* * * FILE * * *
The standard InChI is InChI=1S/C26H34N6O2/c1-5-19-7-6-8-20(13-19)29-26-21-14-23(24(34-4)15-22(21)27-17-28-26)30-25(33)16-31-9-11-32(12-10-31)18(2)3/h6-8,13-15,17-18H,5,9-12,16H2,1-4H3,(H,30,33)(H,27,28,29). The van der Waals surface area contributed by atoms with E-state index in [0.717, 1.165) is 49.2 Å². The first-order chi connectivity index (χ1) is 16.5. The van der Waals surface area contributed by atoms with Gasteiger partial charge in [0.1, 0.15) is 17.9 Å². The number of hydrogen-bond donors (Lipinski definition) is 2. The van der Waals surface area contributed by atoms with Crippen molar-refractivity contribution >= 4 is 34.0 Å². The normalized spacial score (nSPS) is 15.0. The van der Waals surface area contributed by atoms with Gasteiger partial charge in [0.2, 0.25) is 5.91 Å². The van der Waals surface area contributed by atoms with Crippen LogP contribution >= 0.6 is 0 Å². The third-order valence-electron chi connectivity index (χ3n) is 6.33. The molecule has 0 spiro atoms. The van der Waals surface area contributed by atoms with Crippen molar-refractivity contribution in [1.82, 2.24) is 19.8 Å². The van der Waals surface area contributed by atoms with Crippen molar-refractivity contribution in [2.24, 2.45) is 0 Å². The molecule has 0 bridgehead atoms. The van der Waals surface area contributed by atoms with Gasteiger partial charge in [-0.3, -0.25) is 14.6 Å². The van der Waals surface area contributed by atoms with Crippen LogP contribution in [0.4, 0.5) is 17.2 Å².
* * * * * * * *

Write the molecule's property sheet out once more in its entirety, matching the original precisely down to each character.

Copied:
The standard InChI is InChI=1S/C26H34N6O2/c1-5-19-7-6-8-20(13-19)29-26-21-14-23(24(34-4)15-22(21)27-17-28-26)30-25(33)16-31-9-11-32(12-10-31)18(2)3/h6-8,13-15,17-18H,5,9-12,16H2,1-4H3,(H,30,33)(H,27,28,29). The van der Waals surface area contributed by atoms with E-state index in [0.717, 1.165) is 49.2 Å². The first-order chi connectivity index (χ1) is 16.5. The van der Waals surface area contributed by atoms with Gasteiger partial charge in [0.1, 0.15) is 17.9 Å². The number of hydrogen-bond donors (Lipinski definition) is 2. The van der Waals surface area contributed by atoms with Crippen molar-refractivity contribution >= 4 is 34.0 Å². The normalized spacial score (nSPS) is 15.0. The van der Waals surface area contributed by atoms with Gasteiger partial charge in [0.2, 0.25) is 5.91 Å². The van der Waals surface area contributed by atoms with Crippen LogP contribution >= 0.6 is 0 Å². The third-order valence-electron chi connectivity index (χ3n) is 6.33. The molecule has 0 spiro atoms. The van der Waals surface area contributed by atoms with Crippen molar-refractivity contribution in [1.82, 2.24) is 19.8 Å². The van der Waals surface area contributed by atoms with Crippen molar-refractivity contribution in [2.24, 2.45) is 0 Å². The molecule has 0 bridgehead atoms. The van der Waals surface area contributed by atoms with Gasteiger partial charge in [-0.3, -0.25) is 14.6 Å². The van der Waals surface area contributed by atoms with Crippen LogP contribution in [0.4, 0.5) is 17.2 Å².